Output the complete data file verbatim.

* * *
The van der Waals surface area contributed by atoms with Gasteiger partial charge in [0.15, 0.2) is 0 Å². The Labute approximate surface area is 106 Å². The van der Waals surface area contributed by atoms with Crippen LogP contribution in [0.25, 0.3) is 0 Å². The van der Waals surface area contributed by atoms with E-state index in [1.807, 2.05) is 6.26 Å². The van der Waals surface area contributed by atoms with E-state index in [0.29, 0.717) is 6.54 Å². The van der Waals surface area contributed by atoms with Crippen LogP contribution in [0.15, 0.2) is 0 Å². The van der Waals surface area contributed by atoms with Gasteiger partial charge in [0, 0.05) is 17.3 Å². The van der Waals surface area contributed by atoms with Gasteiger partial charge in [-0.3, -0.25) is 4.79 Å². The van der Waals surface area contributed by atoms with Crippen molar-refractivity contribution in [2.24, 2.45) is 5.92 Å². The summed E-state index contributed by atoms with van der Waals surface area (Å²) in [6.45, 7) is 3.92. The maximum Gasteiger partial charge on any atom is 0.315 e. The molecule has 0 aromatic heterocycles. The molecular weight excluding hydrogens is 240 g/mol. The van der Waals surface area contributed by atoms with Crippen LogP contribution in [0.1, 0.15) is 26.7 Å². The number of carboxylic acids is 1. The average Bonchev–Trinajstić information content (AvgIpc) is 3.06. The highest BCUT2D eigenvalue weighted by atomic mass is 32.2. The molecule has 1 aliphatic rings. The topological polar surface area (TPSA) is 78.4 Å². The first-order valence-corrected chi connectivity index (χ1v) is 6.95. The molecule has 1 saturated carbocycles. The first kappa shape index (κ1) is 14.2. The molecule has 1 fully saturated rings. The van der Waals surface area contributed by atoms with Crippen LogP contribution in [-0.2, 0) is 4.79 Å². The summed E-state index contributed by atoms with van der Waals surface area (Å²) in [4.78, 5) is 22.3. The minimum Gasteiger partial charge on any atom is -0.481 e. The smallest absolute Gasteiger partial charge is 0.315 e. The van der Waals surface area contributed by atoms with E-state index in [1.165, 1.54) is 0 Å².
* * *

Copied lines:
The van der Waals surface area contributed by atoms with Gasteiger partial charge in [0.15, 0.2) is 0 Å². The Labute approximate surface area is 106 Å². The van der Waals surface area contributed by atoms with Crippen LogP contribution in [0.25, 0.3) is 0 Å². The van der Waals surface area contributed by atoms with E-state index in [1.807, 2.05) is 6.26 Å². The van der Waals surface area contributed by atoms with E-state index in [0.29, 0.717) is 6.54 Å². The van der Waals surface area contributed by atoms with Crippen LogP contribution in [0.15, 0.2) is 0 Å². The van der Waals surface area contributed by atoms with Gasteiger partial charge in [0, 0.05) is 17.3 Å². The van der Waals surface area contributed by atoms with Gasteiger partial charge in [-0.3, -0.25) is 4.79 Å². The van der Waals surface area contributed by atoms with Crippen molar-refractivity contribution in [2.24, 2.45) is 5.92 Å². The summed E-state index contributed by atoms with van der Waals surface area (Å²) in [6.45, 7) is 3.92. The maximum Gasteiger partial charge on any atom is 0.315 e. The molecule has 0 aromatic heterocycles. The molecular weight excluding hydrogens is 240 g/mol. The van der Waals surface area contributed by atoms with Crippen LogP contribution in [0.1, 0.15) is 26.7 Å². The number of carboxylic acids is 1. The average Bonchev–Trinajstić information content (AvgIpc) is 3.06. The highest BCUT2D eigenvalue weighted by atomic mass is 32.2. The molecule has 1 aliphatic rings. The topological polar surface area (TPSA) is 78.4 Å². The first-order valence-corrected chi connectivity index (χ1v) is 6.95. The molecule has 1 saturated carbocycles. The first kappa shape index (κ1) is 14.2. The molecule has 1 fully saturated rings. The van der Waals surface area contributed by atoms with Crippen LogP contribution in [-0.2, 0) is 4.79 Å². The summed E-state index contributed by atoms with van der Waals surface area (Å²) in [4.78, 5) is 22.3. The minimum Gasteiger partial charge on any atom is -0.481 e. The smallest absolute Gasteiger partial charge is 0.315 e. The van der Waals surface area contributed by atoms with E-state index in [1.165, 1.54) is 0 Å².